Wednesday, April 18, 2012

The Interactive Musical Tire Swing

logo courtesy of Maker Startup Weekeend
Recently, I had the opportunity to participate in MAKER Startup Weekend sponsored by Techshop and Autodesk.  In the midst of social & mobile startups, this was the first Startup Weekend event geared specifically towards the "Maker" community.  I was part of the team along with Christina Chu, Bill Thomasmeyer, and Ace Shelander, who designed, fabricated, built, programmed and integrated, the Interactive Musical Tire Swing all in 1 weekend! 
Photo courtesy of Techshop
While it was largely an experiment for the Startup Weekend folks, who mainly focus on startups in the social & mobile space, it was a success from a teaming, mentoring and leveraging the tools and facilities at Techshop perspective. It was refreshing for me to get out of the office my regular day job and truly make something on a grand scale.  Props to my teammates who combined engineering, electronics, project management, fabrication, and business skills to get the job done! 
Photo courtesy of Techshop
The Interactive Musical Tire Swing is an 
 interactive, Arduino-powered invention that can be placed in child friendly areas, backyards, museums, and other public places.  The way it works is, the "brains", or Arduino microprocessor board selects various mp3 musical tracks and/or beats and flashing LED lights based on the position of an accelerometer mounted inside the tire, thus interacting with the user.  The Arduino programming and electronics design were done by Christina Chu with a detailed write-up of the business end of the Interactive Musical Tire Swing on her blog, ThinkLoveCreate.  I loved wearing many hats on this project, working with Ace on the fabrication and build, sourcing many of the mechanical parts including the perfect tire and helping Bill with the presentation.  There is a pretty nice writeup describing all of the projects and the overall weekend on the Make Magazine Blog.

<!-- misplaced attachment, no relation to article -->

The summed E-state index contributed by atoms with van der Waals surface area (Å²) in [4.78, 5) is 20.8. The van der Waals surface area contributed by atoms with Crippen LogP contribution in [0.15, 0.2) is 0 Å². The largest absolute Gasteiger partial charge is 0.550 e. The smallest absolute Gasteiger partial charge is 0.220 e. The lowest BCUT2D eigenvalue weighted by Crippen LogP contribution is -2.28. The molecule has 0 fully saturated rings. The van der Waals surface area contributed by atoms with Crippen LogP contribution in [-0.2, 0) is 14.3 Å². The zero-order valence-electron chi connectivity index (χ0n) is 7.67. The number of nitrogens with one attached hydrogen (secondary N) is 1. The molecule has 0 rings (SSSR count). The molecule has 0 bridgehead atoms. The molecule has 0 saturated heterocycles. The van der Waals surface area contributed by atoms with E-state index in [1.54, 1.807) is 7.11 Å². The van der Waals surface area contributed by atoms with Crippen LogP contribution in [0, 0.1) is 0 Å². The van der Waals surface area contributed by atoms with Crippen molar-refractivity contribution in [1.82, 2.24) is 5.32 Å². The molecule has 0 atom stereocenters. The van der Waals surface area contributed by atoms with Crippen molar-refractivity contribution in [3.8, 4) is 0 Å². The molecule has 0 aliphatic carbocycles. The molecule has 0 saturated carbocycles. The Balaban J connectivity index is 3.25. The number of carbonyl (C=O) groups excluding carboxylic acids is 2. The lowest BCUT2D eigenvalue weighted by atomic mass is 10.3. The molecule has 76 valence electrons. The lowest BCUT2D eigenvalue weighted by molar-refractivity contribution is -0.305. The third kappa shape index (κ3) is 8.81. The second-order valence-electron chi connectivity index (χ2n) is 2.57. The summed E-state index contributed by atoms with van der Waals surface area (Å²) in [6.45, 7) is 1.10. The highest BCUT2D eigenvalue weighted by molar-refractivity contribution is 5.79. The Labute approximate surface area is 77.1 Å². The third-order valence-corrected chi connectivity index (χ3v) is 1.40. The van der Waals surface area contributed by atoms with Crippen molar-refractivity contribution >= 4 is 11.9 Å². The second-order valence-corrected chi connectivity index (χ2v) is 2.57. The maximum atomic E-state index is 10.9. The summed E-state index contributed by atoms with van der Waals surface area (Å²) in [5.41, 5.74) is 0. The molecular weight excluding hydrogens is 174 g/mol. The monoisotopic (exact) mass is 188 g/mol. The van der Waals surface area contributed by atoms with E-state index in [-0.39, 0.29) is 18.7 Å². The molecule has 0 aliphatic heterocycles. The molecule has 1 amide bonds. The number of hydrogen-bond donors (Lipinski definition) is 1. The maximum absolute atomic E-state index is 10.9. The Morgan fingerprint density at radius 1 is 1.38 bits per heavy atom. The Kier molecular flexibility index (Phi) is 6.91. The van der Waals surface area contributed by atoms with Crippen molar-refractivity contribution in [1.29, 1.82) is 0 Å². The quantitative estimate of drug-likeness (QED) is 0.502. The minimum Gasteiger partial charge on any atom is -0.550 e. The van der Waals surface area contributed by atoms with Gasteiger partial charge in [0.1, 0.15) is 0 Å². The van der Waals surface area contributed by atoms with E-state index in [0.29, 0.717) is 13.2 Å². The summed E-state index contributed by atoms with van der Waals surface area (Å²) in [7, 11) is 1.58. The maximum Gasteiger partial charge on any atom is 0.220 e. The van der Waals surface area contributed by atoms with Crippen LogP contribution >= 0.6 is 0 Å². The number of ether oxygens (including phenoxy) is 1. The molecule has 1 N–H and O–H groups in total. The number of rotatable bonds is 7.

Photo courtesy of Techshop
The entire weekend was an amazing experience culminating in presentations to an audience of makers, geeks, VCs, VIPs, and the generally curious.  By the end of the weekend there were 8 teams left pitching the potential business value of their respective projects/products.  Our idea was to transform the way way people relax and play using a simple tire swing by making it interactive.  Our commitment was to get as much feedback by having people use it.  A couple of weeks ago Christina submitted an application to the the Bay Area Maker Faire; lets see what happens.
Photo courtesy of @andybot

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